X-Men: Speed Mutation

[disinfo ed.’s note: this original essay was first published by disinformation on December 6, 2001. Some links may have changed.]

As biotechnology and corporate gene patenting replace the bomb as our nightmare of choice, Bryan Singer’s X-Men (2000) initiates the evolution of its own history.

What is to be feared, what has a more calamitous effect than any other calamity, is that man should inspire not profound nausea; also not great fear but great pity. Suppose these two were one day to unite, they would inevitably beget one of the uncanniest monsters of the “last will” of man, his will to nothingness, nihilism.

~~ Friedrich Nietzsche, On the Genealogy of Morals

The alien essentially, as extraterrestrial or monster, is neither natural nor supernatural but fantastic. It is frequently preternatural or anomalous, a permutation of the “natural” order such as the “maladjusted” X-Men. The X-Men are mutants  freakish, genetic deviants who are feared by and often in fear of the very people they are trying to save. With its themes of xenophobia, alienation and ambiguity the scenario of X-Men transcends classical superhero genres, inviting tacit comparisons with this Worlds socially excluded minorities be they racial, sexual or intellectual. Significantly, the causes of the characters’ various mutations are never made clear, though references to atomic/genetic experimentation are implied. As everything about the X-Men suggests the human body is equally, perhaps ultimately, the alien.

We are alienated from within our systems. “We” are not ourselves. X-Men follows post-futuristic science fiction, which has turned away from themes of space exploration and alien invasion. In the contemporary condition of virtual space, today’s World is subject not to invasion by “pervasion”  a condition of kinetic accommodation and dispersal associated with the experience and representations of TV/videogames/computer terminals.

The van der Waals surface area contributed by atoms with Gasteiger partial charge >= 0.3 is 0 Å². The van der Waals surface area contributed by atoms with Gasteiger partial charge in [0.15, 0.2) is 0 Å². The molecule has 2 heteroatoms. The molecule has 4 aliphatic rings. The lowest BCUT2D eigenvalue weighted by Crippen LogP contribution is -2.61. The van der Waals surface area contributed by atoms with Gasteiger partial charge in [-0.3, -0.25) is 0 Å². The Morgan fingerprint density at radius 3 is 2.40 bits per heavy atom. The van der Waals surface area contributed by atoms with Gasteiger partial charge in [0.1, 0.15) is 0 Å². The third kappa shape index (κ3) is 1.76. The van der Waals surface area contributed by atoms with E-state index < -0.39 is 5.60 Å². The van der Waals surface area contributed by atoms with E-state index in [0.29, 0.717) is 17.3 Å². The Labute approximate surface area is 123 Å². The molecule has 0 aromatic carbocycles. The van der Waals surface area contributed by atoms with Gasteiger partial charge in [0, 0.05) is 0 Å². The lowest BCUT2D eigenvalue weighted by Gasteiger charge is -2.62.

Immune systems are information systems. Biological space is pervaded and negotiated through exchanges of genetic data; biochemically, we are in a constant state of alienation from our “selves”. The bipolar oppositions of self and other and the militaristic and colonial metaphors of body invasion and exploration that inform much of our popular immune system discourse have become obsolete. The world of X-Men is inverted on its own processes and intertexts. Its gaze is focused on the technologies of the body and on the intersections between the body and the mind, the body and the self.

X-Men takes mutation, body enhancement, and superhero motifs familiar from modern sci-fi/horror film to a post-humanist level of cultural self-awareness.

Re-mythologized, biological innerspace becomes implicitly “fantastic” in the sense in which Sartre used the term. The fantastic denotes a liminial zone occupied by the embodied subject: “an entire world in which things manifest a captive, tormented thought . . . both whimsical and enchanted” that never manages to “express itself” purely.

. . . matter is never entirely matter, since it offers only a constantly frustrated attempt at determinism, and mind is never completely mind, because it has fallen into slavery and been impregnated and dulled by matter. All is woe. Things suffer and tend towards inertia, without ever attaining it; the debased, enslaved mind unsuccessfully strives towards consciousness and freedom.

~~ Jean-Paul Satre, Aminadab: Or the Fantastic Considered as Language

While Satre proposed the “fantastic” as a language for existentialism, Tzvetan Todorov (The Fantastic: A Structural Approach to Literary Genre) extended the term to refer to a literary mode of hesitation between natural and supernatural explanations, as experienced by the embodied subject.

Grounded like Satre and Todorov in psychology and neurobiology X-Men sustains a Todorovian hesitation between the physical and the metaphysical that takes on an openly dialogic form. A dichotomy in equal parts between the desire to believe in something and an inability to believe in something.

The mutated X-Men are body knowledge in all senses: the human body as ground of being, as victim and test subject, as Other; they also represent the medical perspective, the Foucauldian clinical gaze, to self and flesh-destroying medical technology.